This would be the nail in the coffin that makes me stop being loyal to AA.
I’ll start flying based on lowest price and switch to a CC with points I can use on Multiple Airlines.
I have been putting it off holding on to what I can but this would put me over the edge.
If Advantage is how they are profitable, this change will loose more then they would make with the additional revenue. Makes no sense, these airlines are like lemmings.
Well said. Maybe American will have a wildly unexpected attack of common sense and do as you suggest.
Your analysis is almost completely wrong. First, while AA’s stock price has performed poorly, it’s not because the company has been earning materially less money. Indeed, the company is doing well right now. They make billions of dollars a year, and earnings are supposed to increase an astonishing 40% this year (which will be a slightly harder number to meet given the MAX grounding, so maybe we should plan on 35% instead!). The reason AA’s stock has declined is because its p/e has declined — not because profits have declined. Many people, including Warren Buffett, think this is foolish, but that’s irrelevant. What is relevant is that AA is obviously not financially “in trouble,” so the whole premise of your article is wrong (as an aside, I would also not use Gary Leff’s analysis of how AA records profit, as no accountant or investor on Wall Street would model it that way).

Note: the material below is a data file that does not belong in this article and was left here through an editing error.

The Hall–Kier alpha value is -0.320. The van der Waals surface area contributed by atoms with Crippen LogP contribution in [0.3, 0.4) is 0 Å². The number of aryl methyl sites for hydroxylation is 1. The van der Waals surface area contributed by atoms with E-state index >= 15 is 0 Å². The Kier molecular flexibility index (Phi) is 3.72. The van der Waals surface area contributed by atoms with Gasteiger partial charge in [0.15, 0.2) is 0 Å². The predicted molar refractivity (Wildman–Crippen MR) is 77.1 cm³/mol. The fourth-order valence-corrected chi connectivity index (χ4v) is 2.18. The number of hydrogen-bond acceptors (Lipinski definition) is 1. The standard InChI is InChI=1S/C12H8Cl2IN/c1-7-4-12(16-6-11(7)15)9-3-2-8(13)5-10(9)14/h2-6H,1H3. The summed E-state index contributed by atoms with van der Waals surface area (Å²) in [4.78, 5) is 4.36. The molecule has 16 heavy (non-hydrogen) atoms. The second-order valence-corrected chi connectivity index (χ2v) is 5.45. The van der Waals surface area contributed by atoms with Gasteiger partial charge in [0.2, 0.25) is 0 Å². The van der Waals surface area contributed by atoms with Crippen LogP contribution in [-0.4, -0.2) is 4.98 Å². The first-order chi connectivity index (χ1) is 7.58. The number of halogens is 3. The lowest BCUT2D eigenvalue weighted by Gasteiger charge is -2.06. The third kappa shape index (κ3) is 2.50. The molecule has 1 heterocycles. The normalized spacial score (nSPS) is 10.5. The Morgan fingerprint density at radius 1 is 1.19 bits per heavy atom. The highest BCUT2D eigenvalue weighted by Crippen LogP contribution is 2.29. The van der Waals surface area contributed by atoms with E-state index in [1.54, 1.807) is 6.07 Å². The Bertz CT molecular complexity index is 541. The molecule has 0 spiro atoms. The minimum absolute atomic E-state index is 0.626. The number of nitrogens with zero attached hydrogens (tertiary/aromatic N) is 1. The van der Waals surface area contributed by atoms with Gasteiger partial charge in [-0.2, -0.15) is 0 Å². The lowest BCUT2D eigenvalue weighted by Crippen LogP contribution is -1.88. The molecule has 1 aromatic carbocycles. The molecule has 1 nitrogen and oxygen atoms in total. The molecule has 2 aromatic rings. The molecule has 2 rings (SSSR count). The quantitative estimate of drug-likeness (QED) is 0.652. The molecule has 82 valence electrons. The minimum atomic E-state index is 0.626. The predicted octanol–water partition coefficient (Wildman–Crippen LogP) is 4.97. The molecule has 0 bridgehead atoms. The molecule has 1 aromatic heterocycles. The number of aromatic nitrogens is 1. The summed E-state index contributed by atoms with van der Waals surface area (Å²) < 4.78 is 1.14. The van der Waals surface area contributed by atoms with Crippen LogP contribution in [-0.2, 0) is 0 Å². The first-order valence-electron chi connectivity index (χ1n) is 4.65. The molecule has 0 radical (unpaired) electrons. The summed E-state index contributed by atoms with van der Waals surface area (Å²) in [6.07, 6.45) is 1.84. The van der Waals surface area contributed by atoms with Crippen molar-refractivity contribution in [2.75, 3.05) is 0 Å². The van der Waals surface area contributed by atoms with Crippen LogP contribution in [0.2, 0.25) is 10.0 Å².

So once you understand that AA is not financially “in trouble,” the question becomes whether they really need to keep rewarding “gaming” frequent flyers in the way they have been. If history tells us anything, the answer is no. Airlines don’t make more money by being particularly generous to frequent flyers. You and I may not like this (I also love my crazy good award deals), but reality sometimes bites. The fact remains that providing outsized loyalty rewards does not make an airline more profitable. I think we can therefore expect AA to more closely follow the path of UA and DL (and WN before them) and ditch their award chart. They’ll be just fine. And, once you adjust to this slightly altered award system, you’ll be fine, too.